September 29, 2015
Brendan Harley, Associate Professor in the Department of Chemical and Biomolecular Engineering, has received a two-year grant from the National Science Foundation for “EAGER: Biomanufacturing the hematopoietic stem cell niche.”
Working with Professor Bruce Hannon of the University of Illinois Department of Geography and Geographic Information Science, the project will demonstrate approaches that integrate traditional experimental tools with rules-based models in order to design a stem cell biomanufacturing platform to selectively expand donor hematopoietic stem cells.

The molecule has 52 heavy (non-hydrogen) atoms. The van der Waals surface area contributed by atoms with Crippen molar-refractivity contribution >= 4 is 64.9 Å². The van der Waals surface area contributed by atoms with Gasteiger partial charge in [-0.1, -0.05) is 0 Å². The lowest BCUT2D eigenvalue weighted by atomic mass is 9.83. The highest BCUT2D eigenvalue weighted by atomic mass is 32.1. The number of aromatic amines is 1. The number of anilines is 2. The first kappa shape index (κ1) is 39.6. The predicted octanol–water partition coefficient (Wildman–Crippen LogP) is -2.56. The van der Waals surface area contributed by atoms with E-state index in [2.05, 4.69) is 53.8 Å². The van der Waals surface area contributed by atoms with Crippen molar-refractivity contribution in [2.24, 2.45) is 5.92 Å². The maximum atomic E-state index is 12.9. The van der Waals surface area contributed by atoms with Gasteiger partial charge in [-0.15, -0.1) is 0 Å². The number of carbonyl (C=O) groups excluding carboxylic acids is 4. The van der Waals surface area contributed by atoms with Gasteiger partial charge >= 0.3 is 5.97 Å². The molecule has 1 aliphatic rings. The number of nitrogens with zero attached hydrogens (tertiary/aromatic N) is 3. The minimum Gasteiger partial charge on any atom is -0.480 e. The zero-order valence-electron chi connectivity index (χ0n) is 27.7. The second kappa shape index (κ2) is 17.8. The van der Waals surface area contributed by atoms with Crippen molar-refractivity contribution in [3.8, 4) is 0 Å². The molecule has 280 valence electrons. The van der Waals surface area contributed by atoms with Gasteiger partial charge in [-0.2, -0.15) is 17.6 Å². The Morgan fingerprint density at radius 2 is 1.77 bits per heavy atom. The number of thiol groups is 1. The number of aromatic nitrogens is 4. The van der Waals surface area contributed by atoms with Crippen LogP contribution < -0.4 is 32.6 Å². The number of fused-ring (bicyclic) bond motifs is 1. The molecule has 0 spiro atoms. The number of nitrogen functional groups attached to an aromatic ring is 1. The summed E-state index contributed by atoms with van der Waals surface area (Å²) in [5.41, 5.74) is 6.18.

The effort will use tools previously developed to study ecological and economic sustainability in fishery and other wildlife population management questions to examine the dynamics of stem cells.
The project’s objective is to demonstrate a new paradigm for advanced stem cell manufacturing. Hematopoiesis is the process where the body’s blood and immune cells are generated from a small number of hematopoietic stem cells (HSCs) whose behavior is regulated by regions of the bone marrow termed niches. There is an unmet clinical need for stem cell biomanufacturing approaches to selectively expanding donor HSCs while also priming them for HSC transplants used to treat a wide range of hematologic diseases.
Learn more about the announcement from the NSF.